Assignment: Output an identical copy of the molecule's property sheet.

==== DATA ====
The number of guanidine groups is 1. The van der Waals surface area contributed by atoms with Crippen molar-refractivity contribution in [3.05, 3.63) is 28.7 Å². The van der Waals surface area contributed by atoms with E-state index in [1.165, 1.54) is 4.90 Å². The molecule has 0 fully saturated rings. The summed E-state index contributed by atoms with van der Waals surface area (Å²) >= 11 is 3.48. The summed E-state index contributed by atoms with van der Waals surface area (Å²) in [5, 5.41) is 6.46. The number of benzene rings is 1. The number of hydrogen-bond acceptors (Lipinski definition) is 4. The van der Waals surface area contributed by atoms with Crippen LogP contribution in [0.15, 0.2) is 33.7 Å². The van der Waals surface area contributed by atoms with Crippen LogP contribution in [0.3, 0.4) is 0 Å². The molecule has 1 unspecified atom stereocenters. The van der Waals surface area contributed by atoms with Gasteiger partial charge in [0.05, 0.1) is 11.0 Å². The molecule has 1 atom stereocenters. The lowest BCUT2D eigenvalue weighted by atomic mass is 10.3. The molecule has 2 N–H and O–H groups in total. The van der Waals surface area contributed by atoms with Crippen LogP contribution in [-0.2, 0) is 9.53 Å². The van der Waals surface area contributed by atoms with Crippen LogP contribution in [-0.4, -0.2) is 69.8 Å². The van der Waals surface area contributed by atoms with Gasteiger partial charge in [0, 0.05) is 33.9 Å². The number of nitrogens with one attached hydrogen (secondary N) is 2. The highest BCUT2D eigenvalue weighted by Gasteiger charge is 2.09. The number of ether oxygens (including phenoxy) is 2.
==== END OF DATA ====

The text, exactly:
The number of guanidine groups is 1. The van der Waals surface area contributed by atoms with Crippen molar-refractivity contribution in [3.05, 3.63) is 28.7 Å². The van der Waals surface area contributed by atoms with E-state index in [1.165, 1.54) is 4.90 Å². The molecule has 0 fully saturated rings. The summed E-state index contributed by atoms with van der Waals surface area (Å²) >= 11 is 3.48. The summed E-state index contributed by atoms with van der Waals surface area (Å²) in [5, 5.41) is 6.46. The number of benzene rings is 1. The number of hydrogen-bond acceptors (Lipinski definition) is 4. The van der Waals surface area contributed by atoms with Crippen LogP contribution in [0.15, 0.2) is 33.7 Å². The van der Waals surface area contributed by atoms with Crippen LogP contribution in [0.3, 0.4) is 0 Å². The molecule has 1 unspecified atom stereocenters. The van der Waals surface area contributed by atoms with Gasteiger partial charge in [0.05, 0.1) is 11.0 Å². The molecule has 1 atom stereocenters. The lowest BCUT2D eigenvalue weighted by atomic mass is 10.3. The molecule has 2 N–H and O–H groups in total. The van der Waals surface area contributed by atoms with Crippen LogP contribution in [-0.2, 0) is 9.53 Å². The van der Waals surface area contributed by atoms with Crippen LogP contribution in [-0.4, -0.2) is 69.8 Å². The van der Waals surface area contributed by atoms with Gasteiger partial charge in [0, 0.05) is 33.9 Å². The number of nitrogens with one attached hydrogen (secondary N) is 2. The highest BCUT2D eigenvalue weighted by Gasteiger charge is 2.09. The number of ether oxygens (including phenoxy) is 2.